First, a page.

McCarthy is a bit of an enigma. He's a big boy, at 6-5, and 320ish, and he looks like he's actually slimmed down some. He's not, however, agile enough to play defensive end, even in the 3-4, and he's not ideally suited as a nose tackle, since they usually are shorter and squattier, with a lower center of gravity. Now, of course, last year there were plenty of players who jumped between defensive end and nose, so players can be utilized in ways that fit their talent depending on game situations. But it's still key that players fit into the base 3-4 defense and the roles of the positions. We know that UCLA has come around to determining that McCarthy, with his issues, might be better suited as a nose; even though he doesn't have a low center of gravity, his bulk might provide essentially the same result. He has a great deal of talent, and it will be interesting this spring and fall to see how he begins to learn to play the nose tackle spot. UCLA really likes Brandon Tuliaupupu (2013 SO), who at 6-1 and 302 is more like the traditional nose guard. He's had some health issues, but has shown flashes of being good. So, between McCarthy and Tuliaupupu, the two deep at nose guard might have its potential bodies for 2014 and 2015. We'll see how these two fare this spring and fall; Tuliaupupu, as we said, has had some health issues, and he has to prove he can stay on the field for an entire season. If he does, he'll probably see a bit of playing time this season at NG.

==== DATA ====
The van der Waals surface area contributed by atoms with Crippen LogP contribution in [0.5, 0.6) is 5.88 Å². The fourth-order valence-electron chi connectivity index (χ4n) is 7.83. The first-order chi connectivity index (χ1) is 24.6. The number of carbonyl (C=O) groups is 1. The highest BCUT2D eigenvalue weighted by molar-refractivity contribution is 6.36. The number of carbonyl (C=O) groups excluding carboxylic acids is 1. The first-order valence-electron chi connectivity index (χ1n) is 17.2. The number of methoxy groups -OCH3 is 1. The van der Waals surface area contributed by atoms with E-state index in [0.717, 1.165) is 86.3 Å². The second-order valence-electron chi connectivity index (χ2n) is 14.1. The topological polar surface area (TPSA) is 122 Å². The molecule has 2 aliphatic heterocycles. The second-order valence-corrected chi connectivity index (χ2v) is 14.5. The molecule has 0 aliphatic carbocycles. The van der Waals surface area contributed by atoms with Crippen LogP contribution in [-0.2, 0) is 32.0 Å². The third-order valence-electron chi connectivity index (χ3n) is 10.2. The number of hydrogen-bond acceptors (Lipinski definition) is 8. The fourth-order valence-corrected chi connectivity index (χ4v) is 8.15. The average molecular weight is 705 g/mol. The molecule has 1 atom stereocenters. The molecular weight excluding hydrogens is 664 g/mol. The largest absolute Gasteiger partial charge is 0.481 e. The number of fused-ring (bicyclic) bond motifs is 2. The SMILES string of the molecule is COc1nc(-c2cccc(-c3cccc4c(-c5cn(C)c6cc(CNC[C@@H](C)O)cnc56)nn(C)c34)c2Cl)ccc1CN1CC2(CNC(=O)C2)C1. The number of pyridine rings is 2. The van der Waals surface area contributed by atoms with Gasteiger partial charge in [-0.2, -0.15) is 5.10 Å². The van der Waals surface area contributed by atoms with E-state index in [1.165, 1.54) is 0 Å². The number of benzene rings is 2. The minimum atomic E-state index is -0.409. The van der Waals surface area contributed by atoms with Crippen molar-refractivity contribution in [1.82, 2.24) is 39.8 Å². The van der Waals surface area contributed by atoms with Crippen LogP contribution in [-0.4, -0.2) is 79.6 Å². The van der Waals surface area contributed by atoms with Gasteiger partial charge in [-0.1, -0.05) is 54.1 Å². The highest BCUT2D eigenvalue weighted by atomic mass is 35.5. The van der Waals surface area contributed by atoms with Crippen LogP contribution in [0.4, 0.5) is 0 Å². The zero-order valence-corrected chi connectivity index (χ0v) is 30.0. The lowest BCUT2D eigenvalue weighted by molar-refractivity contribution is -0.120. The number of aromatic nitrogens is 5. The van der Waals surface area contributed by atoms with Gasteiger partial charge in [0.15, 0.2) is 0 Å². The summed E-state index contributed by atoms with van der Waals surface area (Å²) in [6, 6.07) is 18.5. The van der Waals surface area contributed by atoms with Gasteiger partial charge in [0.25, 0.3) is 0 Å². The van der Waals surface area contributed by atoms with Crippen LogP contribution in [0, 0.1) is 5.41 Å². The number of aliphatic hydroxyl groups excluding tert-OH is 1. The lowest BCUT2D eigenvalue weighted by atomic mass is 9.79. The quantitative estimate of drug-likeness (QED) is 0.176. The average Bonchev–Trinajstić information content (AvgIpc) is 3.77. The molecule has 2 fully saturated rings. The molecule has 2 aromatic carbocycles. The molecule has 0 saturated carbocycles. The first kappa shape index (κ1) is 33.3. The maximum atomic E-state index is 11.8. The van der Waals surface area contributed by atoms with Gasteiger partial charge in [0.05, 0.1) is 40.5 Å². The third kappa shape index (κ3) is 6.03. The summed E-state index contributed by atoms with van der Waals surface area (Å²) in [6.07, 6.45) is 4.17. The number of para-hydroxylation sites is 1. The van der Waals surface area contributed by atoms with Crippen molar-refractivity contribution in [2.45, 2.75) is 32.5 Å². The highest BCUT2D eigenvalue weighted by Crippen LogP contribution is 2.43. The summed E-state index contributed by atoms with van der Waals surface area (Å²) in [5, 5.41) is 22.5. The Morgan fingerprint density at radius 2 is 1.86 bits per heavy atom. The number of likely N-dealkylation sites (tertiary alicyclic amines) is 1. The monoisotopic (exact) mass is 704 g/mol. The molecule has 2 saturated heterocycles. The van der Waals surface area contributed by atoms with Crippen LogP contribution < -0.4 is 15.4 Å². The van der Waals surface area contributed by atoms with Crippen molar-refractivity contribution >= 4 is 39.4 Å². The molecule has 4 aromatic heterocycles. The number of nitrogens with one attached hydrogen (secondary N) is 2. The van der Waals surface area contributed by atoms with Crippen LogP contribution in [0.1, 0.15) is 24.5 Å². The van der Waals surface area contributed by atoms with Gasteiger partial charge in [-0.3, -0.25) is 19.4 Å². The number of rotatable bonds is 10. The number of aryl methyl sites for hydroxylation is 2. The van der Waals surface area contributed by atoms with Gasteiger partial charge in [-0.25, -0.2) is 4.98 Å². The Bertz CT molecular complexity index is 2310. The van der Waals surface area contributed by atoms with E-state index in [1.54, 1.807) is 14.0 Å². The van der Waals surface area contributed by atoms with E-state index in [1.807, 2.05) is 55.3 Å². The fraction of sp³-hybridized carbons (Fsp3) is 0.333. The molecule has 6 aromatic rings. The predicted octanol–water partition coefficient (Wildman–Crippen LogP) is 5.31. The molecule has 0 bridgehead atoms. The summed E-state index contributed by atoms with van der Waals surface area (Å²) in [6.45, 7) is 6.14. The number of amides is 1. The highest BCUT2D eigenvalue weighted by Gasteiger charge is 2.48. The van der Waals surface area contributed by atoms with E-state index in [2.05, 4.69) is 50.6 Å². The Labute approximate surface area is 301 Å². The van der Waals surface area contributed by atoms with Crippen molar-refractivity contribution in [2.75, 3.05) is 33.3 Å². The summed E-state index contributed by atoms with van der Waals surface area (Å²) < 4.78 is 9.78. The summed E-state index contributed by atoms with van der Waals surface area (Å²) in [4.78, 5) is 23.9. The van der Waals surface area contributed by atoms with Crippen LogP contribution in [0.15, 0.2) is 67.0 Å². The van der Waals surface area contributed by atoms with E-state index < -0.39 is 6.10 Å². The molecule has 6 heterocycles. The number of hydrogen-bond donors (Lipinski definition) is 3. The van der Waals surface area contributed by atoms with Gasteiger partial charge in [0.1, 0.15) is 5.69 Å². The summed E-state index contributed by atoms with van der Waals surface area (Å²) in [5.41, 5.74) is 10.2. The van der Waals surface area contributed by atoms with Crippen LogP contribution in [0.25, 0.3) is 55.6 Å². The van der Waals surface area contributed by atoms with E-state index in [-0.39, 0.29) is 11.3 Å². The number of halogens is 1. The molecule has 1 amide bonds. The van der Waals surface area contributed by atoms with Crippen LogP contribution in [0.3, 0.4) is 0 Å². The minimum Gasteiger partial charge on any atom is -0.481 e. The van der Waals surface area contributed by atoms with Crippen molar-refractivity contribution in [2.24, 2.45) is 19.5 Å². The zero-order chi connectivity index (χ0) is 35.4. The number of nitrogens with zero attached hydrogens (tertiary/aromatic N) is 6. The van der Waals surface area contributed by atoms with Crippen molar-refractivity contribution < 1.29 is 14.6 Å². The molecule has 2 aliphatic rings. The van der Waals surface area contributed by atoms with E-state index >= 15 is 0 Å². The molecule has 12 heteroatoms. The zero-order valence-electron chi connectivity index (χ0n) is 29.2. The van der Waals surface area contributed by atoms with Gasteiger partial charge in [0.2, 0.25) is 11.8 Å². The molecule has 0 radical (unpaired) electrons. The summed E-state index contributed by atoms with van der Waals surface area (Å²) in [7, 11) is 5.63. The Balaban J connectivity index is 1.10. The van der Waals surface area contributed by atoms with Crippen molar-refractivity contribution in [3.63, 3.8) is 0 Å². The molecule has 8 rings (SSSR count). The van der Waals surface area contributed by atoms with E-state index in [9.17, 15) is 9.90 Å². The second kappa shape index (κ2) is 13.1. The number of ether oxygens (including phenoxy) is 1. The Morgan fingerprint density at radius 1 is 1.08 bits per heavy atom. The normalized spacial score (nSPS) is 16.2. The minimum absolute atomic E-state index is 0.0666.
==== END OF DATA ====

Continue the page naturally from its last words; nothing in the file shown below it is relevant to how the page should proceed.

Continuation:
The projected two-deep for 2014 at defensive end is quite a bit more of a mystery. After Willis and Fitts, there is no obvious player, or players, to plug into a projected two-deep. It's even a stretch, really, to project that Willis and Fitts are going to perform well enough this fall to project them as the starters in 2014.

Eli Ankou (2013 RS FR) is listed as a defensive end, but after seeing him on Spaulding this week, he looks all of the listed 6-3 and 290 pounds. If he's this size as true freshman this season, you have to believe he's only going to get bigger and end up more of a nose guard than a defensive end. The coaches like him – not in a potential star way – but feel he's good enough to fill out a two-deep solidly.

Sam Tai (2013 RS SO) tore his ACL at the beginning of fall practice last year and missed the entire season, and he's still not completely back from the injury. At 6-2 and 276 pounds, he doesn't ideally fit the defensive end mold (UCLA wants their DEs to be 6-3 to 6-5), but he's not bulky enough to be a nose guard. To be candid, too, it's completely uncertain if Tai can play at this level.

What other options are there on the current roster?